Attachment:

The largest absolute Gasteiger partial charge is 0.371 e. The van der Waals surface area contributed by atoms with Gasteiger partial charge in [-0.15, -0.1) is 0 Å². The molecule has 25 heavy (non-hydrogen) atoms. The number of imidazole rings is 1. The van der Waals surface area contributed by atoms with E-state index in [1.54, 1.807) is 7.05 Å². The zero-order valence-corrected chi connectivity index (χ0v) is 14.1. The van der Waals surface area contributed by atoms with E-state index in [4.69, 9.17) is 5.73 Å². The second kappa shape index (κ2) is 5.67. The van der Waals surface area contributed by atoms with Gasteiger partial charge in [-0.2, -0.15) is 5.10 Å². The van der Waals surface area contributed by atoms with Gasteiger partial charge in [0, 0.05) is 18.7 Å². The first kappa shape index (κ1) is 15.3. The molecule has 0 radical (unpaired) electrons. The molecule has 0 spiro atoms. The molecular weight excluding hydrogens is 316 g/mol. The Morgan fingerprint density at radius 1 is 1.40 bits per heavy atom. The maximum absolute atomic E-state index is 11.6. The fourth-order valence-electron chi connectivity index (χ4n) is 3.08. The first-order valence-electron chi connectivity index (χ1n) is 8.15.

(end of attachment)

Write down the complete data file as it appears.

The largest absolute Gasteiger partial charge is 0.371 e. The van der Waals surface area contributed by atoms with Gasteiger partial charge in [-0.15, -0.1) is 0 Å². The molecule has 25 heavy (non-hydrogen) atoms. The number of imidazole rings is 1. The van der Waals surface area contributed by atoms with E-state index in [1.54, 1.807) is 7.05 Å². The zero-order valence-corrected chi connectivity index (χ0v) is 14.1. The van der Waals surface area contributed by atoms with E-state index in [4.69, 9.17) is 5.73 Å². The second kappa shape index (κ2) is 5.67. The van der Waals surface area contributed by atoms with Gasteiger partial charge in [-0.2, -0.15) is 5.10 Å². The van der Waals surface area contributed by atoms with Gasteiger partial charge in [0, 0.05) is 18.7 Å². The first kappa shape index (κ1) is 15.3. The molecule has 0 radical (unpaired) electrons. The molecule has 0 spiro atoms. The molecular weight excluding hydrogens is 316 g/mol. The Morgan fingerprint density at radius 1 is 1.40 bits per heavy atom. The maximum absolute atomic E-state index is 11.6. The fourth-order valence-electron chi connectivity index (χ4n) is 3.08. The first-order valence-electron chi connectivity index (χ1n) is 8.15.